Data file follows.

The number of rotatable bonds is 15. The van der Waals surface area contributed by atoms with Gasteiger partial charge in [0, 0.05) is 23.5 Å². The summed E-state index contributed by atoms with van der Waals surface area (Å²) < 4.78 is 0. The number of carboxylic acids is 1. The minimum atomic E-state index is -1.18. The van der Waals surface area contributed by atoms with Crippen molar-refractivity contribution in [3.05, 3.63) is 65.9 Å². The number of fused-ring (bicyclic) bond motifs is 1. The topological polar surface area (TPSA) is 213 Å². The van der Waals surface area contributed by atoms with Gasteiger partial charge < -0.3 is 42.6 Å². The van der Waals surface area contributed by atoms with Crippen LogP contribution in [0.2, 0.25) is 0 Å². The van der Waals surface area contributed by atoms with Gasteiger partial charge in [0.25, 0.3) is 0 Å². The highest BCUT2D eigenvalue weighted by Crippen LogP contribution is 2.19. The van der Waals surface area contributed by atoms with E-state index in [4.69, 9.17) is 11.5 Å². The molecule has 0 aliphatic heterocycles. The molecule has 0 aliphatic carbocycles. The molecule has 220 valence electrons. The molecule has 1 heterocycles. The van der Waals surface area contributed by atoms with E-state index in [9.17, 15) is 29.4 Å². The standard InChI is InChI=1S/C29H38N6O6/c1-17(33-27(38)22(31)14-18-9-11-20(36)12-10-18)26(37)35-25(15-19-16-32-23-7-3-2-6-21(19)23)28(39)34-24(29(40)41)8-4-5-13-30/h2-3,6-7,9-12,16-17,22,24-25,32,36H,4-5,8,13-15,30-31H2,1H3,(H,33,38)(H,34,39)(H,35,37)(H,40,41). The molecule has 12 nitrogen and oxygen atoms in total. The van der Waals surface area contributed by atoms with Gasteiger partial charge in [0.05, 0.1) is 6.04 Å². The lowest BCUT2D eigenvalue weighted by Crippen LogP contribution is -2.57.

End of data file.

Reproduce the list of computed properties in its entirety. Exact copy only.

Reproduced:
The number of rotatable bonds is 15. The van der Waals surface area contributed by atoms with Gasteiger partial charge in [0, 0.05) is 23.5 Å². The summed E-state index contributed by atoms with van der Waals surface area (Å²) < 4.78 is 0. The number of carboxylic acids is 1. The minimum atomic E-state index is -1.18. The van der Waals surface area contributed by atoms with Crippen molar-refractivity contribution in [3.05, 3.63) is 65.9 Å². The number of fused-ring (bicyclic) bond motifs is 1. The topological polar surface area (TPSA) is 213 Å². The van der Waals surface area contributed by atoms with Gasteiger partial charge < -0.3 is 42.6 Å². The van der Waals surface area contributed by atoms with Crippen LogP contribution in [0.2, 0.25) is 0 Å². The van der Waals surface area contributed by atoms with Gasteiger partial charge in [0.25, 0.3) is 0 Å². The highest BCUT2D eigenvalue weighted by Crippen LogP contribution is 2.19. The van der Waals surface area contributed by atoms with E-state index in [4.69, 9.17) is 11.5 Å². The molecule has 0 aliphatic heterocycles. The molecule has 0 aliphatic carbocycles. The molecule has 220 valence electrons. The molecule has 1 heterocycles. The van der Waals surface area contributed by atoms with E-state index in [9.17, 15) is 29.4 Å². The standard InChI is InChI=1S/C29H38N6O6/c1-17(33-27(38)22(31)14-18-9-11-20(36)12-10-18)26(37)35-25(15-19-16-32-23-7-3-2-6-21(19)23)28(39)34-24(29(40)41)8-4-5-13-30/h2-3,6-7,9-12,16-17,22,24-25,32,36H,4-5,8,13-15,30-31H2,1H3,(H,33,38)(H,34,39)(H,35,37)(H,40,41). The molecule has 12 nitrogen and oxygen atoms in total. The van der Waals surface area contributed by atoms with Gasteiger partial charge in [0.05, 0.1) is 6.04 Å². The lowest BCUT2D eigenvalue weighted by Crippen LogP contribution is -2.57.